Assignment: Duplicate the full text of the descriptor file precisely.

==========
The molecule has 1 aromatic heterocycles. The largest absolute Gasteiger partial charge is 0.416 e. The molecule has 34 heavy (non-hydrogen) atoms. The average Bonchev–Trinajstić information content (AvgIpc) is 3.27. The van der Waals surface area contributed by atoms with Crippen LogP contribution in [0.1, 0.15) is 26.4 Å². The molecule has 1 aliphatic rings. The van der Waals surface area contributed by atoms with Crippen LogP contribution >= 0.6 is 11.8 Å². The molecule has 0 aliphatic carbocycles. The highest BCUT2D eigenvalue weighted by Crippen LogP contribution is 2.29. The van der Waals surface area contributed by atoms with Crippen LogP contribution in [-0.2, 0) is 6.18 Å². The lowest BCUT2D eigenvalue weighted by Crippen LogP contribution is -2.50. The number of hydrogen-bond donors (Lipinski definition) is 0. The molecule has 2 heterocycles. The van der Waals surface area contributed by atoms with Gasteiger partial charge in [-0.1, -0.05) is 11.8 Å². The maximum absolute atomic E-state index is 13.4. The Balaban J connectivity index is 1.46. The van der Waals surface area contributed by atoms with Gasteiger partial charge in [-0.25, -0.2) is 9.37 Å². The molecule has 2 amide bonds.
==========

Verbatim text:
The molecule has 1 aromatic heterocycles. The largest absolute Gasteiger partial charge is 0.416 e. The molecule has 34 heavy (non-hydrogen) atoms. The average Bonchev–Trinajstić information content (AvgIpc) is 3.27. The van der Waals surface area contributed by atoms with Crippen LogP contribution in [0.1, 0.15) is 26.4 Å². The molecule has 1 aliphatic rings. The van der Waals surface area contributed by atoms with Crippen LogP contribution >= 0.6 is 11.8 Å². The molecule has 0 aliphatic carbocycles. The highest BCUT2D eigenvalue weighted by Crippen LogP contribution is 2.29. The van der Waals surface area contributed by atoms with Crippen LogP contribution in [-0.2, 0) is 6.18 Å². The lowest BCUT2D eigenvalue weighted by Crippen LogP contribution is -2.50. The number of hydrogen-bond donors (Lipinski definition) is 0. The molecule has 2 heterocycles. The van der Waals surface area contributed by atoms with Gasteiger partial charge in [-0.1, -0.05) is 11.8 Å². The maximum absolute atomic E-state index is 13.4. The Balaban J connectivity index is 1.46. The van der Waals surface area contributed by atoms with Gasteiger partial charge in [-0.25, -0.2) is 9.37 Å². The molecule has 2 amide bonds.